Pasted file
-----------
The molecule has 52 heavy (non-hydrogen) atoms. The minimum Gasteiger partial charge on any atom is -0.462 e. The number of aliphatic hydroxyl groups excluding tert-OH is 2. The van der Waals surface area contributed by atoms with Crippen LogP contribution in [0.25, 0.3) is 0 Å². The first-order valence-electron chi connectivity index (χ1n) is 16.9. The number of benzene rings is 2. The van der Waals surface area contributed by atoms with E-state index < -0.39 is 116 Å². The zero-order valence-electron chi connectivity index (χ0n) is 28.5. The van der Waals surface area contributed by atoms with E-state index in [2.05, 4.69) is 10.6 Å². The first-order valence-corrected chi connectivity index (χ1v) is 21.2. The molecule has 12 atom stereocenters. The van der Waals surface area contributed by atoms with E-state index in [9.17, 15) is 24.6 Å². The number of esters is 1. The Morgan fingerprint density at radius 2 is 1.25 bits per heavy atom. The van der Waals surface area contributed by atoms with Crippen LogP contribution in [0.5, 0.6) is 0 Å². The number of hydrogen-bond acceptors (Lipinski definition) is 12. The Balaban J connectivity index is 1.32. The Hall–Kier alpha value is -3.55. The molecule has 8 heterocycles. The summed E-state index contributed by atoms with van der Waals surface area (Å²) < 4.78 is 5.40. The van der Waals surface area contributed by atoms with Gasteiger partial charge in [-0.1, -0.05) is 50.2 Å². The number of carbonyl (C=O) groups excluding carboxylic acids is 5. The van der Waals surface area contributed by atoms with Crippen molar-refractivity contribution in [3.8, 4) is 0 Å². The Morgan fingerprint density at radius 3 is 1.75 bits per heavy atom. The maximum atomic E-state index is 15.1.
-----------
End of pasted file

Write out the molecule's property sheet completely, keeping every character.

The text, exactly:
The molecule has 52 heavy (non-hydrogen) atoms. The minimum Gasteiger partial charge on any atom is -0.462 e. The number of aliphatic hydroxyl groups excluding tert-OH is 2. The van der Waals surface area contributed by atoms with Crippen LogP contribution in [0.25, 0.3) is 0 Å². The first-order valence-electron chi connectivity index (χ1n) is 16.9. The number of benzene rings is 2. The van der Waals surface area contributed by atoms with E-state index < -0.39 is 116 Å². The zero-order valence-electron chi connectivity index (χ0n) is 28.5. The van der Waals surface area contributed by atoms with E-state index in [2.05, 4.69) is 10.6 Å². The first-order valence-corrected chi connectivity index (χ1v) is 21.2. The molecule has 12 atom stereocenters. The van der Waals surface area contributed by atoms with E-state index in [9.17, 15) is 24.6 Å². The number of esters is 1. The Morgan fingerprint density at radius 2 is 1.25 bits per heavy atom. The van der Waals surface area contributed by atoms with Crippen LogP contribution in [0.5, 0.6) is 0 Å². The number of hydrogen-bond acceptors (Lipinski definition) is 12. The Balaban J connectivity index is 1.32. The Hall–Kier alpha value is -3.55. The molecule has 8 heterocycles. The summed E-state index contributed by atoms with van der Waals surface area (Å²) < 4.78 is 5.40. The van der Waals surface area contributed by atoms with Gasteiger partial charge in [-0.1, -0.05) is 50.2 Å². The number of carbonyl (C=O) groups excluding carboxylic acids is 5. The van der Waals surface area contributed by atoms with Crippen molar-refractivity contribution in [3.8, 4) is 0 Å². The Morgan fingerprint density at radius 3 is 1.75 bits per heavy atom. The maximum atomic E-state index is 15.1.